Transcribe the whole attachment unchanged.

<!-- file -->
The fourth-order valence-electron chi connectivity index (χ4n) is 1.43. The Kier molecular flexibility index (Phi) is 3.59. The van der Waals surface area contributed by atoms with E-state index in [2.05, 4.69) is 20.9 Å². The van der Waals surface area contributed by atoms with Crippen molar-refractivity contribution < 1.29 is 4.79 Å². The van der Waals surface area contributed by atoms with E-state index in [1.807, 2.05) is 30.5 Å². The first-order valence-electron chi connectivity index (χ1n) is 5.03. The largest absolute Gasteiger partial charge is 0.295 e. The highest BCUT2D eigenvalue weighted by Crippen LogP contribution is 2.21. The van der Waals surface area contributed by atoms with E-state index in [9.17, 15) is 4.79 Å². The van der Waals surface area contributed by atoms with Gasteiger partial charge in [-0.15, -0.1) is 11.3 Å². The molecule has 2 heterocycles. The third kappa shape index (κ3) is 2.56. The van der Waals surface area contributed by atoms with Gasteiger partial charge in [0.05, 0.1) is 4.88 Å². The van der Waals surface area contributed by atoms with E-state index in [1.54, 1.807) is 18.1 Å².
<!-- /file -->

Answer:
The fourth-order valence-electron chi connectivity index (χ4n) is 1.43. The Kier molecular flexibility index (Phi) is 3.59. The van der Waals surface area contributed by atoms with E-state index in [2.05, 4.69) is 20.9 Å². The van der Waals surface area contributed by atoms with Crippen molar-refractivity contribution < 1.29 is 4.79 Å². The van der Waals surface area contributed by atoms with E-state index in [1.807, 2.05) is 30.5 Å². The first-order valence-electron chi connectivity index (χ1n) is 5.03. The largest absolute Gasteiger partial charge is 0.295 e. The highest BCUT2D eigenvalue weighted by Crippen LogP contribution is 2.21. The van der Waals surface area contributed by atoms with E-state index in [9.17, 15) is 4.79 Å². The van der Waals surface area contributed by atoms with Gasteiger partial charge in [-0.15, -0.1) is 11.3 Å². The molecule has 2 heterocycles. The third kappa shape index (κ3) is 2.56. The van der Waals surface area contributed by atoms with Gasteiger partial charge in [0.05, 0.1) is 4.88 Å². The van der Waals surface area contributed by atoms with E-state index in [1.54, 1.807) is 18.1 Å².